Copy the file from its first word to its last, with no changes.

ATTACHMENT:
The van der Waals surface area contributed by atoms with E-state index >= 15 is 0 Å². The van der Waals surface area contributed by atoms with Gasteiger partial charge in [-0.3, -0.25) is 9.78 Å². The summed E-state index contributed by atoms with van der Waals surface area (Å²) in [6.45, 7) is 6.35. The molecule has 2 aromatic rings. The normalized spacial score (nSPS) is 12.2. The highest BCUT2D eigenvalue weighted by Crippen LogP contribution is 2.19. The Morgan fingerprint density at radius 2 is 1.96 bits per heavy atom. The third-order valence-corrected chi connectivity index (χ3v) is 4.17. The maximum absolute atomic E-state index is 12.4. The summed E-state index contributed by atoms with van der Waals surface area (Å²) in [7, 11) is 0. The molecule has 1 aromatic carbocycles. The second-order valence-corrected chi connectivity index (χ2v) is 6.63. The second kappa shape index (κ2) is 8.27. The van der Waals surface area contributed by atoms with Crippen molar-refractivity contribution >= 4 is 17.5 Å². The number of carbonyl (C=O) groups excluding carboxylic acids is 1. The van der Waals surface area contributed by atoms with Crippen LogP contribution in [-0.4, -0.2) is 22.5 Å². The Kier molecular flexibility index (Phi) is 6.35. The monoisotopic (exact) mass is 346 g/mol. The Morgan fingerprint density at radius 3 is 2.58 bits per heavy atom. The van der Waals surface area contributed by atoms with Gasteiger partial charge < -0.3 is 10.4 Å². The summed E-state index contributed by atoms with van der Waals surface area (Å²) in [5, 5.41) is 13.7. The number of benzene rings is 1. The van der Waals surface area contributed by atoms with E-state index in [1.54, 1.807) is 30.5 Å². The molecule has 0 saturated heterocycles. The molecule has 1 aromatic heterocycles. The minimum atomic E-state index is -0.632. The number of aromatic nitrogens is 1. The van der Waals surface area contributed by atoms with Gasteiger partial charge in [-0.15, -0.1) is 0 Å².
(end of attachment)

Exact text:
The van der Waals surface area contributed by atoms with E-state index >= 15 is 0 Å². The van der Waals surface area contributed by atoms with Gasteiger partial charge in [-0.3, -0.25) is 9.78 Å². The summed E-state index contributed by atoms with van der Waals surface area (Å²) in [6.45, 7) is 6.35. The molecule has 2 aromatic rings. The normalized spacial score (nSPS) is 12.2. The highest BCUT2D eigenvalue weighted by Crippen LogP contribution is 2.19. The Morgan fingerprint density at radius 2 is 1.96 bits per heavy atom. The third-order valence-corrected chi connectivity index (χ3v) is 4.17. The maximum absolute atomic E-state index is 12.4. The summed E-state index contributed by atoms with van der Waals surface area (Å²) in [7, 11) is 0. The molecule has 1 aromatic carbocycles. The second-order valence-corrected chi connectivity index (χ2v) is 6.63. The second kappa shape index (κ2) is 8.27. The van der Waals surface area contributed by atoms with Crippen molar-refractivity contribution >= 4 is 17.5 Å². The number of carbonyl (C=O) groups excluding carboxylic acids is 1. The van der Waals surface area contributed by atoms with Crippen LogP contribution in [-0.4, -0.2) is 22.5 Å². The Kier molecular flexibility index (Phi) is 6.35. The monoisotopic (exact) mass is 346 g/mol. The Morgan fingerprint density at radius 3 is 2.58 bits per heavy atom. The van der Waals surface area contributed by atoms with Gasteiger partial charge < -0.3 is 10.4 Å². The summed E-state index contributed by atoms with van der Waals surface area (Å²) in [5, 5.41) is 13.7. The number of benzene rings is 1. The van der Waals surface area contributed by atoms with E-state index in [1.54, 1.807) is 30.5 Å². The molecule has 0 saturated heterocycles. The molecule has 1 aromatic heterocycles. The minimum atomic E-state index is -0.632. The number of aromatic nitrogens is 1. The van der Waals surface area contributed by atoms with Gasteiger partial charge in [-0.15, -0.1) is 0 Å².